A bent bicycle fork can happen in a number of ways - a bad wreck, a big bump, being backed over in the garage, etc. What's weird about these instances is that the bike can be bent in a split-second but as riders we often trudge on after the fact with our crooked forks. A bent fork is not only an unsightly attraction, it also makes pedaling harder and wears down tires, brakes, and other equipment unevenly. While a fork replacement is an option, another approach might be to try and bend the unit back into place first. Here's how to salvage that fork, or at least attempt to:
** It should be noted that the best method of approach is to replace the fork altogether. One that is bent has metal that is compromised and is more vulnerable in the future. That being said if the bend is minimal or you want to make a last ditch effort to restore a bike that's been in storage for years then follow these tips **
Borrow a Fork Straightener
One of the reasons to get in good graces with your local bike shop is because they'll likely let you borrow rare tools for a day without charging you too crazy for them. For many people it's not worth the money to buy a truing stand and similar tools you might only use once a year if that. One such tool is a fork straightener. Back in the 1960's when most bikes were made of steel, fork straighteners were a regular part of a repair shops arsenal. There's a good chance that your local will still have one around today, or at least know somebody in town who does.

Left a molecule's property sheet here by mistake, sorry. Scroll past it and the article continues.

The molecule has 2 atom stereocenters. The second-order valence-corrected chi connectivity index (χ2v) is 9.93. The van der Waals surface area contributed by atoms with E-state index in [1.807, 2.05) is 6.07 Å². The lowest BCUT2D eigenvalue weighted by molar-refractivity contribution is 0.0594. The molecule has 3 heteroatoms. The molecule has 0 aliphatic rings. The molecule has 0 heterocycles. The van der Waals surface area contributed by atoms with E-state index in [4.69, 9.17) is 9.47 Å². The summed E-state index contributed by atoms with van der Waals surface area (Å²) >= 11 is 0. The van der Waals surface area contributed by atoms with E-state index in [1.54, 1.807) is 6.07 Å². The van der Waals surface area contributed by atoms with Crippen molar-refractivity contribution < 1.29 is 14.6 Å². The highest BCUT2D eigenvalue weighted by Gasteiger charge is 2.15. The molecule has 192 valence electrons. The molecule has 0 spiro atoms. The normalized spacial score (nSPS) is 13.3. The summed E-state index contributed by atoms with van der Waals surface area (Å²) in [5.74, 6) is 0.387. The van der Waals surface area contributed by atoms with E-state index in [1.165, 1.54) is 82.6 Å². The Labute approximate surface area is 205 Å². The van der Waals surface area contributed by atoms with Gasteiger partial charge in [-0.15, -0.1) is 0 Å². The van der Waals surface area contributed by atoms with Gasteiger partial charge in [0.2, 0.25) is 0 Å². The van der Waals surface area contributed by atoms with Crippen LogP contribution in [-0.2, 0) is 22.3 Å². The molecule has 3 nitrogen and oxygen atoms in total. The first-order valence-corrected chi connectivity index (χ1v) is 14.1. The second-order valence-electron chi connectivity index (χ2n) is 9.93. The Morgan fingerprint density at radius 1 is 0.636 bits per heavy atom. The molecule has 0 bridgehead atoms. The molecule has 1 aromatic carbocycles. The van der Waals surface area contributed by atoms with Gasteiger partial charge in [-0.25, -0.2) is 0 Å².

Use the Straightener
The fork straightener is weird - it's both self-explanatory yet kind of difficult to use at the same time. Flip the bike upside down and set the grooves into a fork opening with the other end at the bottom of the bike frame. The straightener works much like a car jack in that it moves just a little bit at each hydraulic pump. Click the handle until the forks bend slightly past their original point because they will bounce back. Flip the ratchet switch in reverse so that the tension is relieved and remove the fork.
Remember that you're now driving a bike with forks that aren't as sturdy as they used to be so avoid going out of your way to hit a curb or jump, otherwise you should regain 100% ride-ability.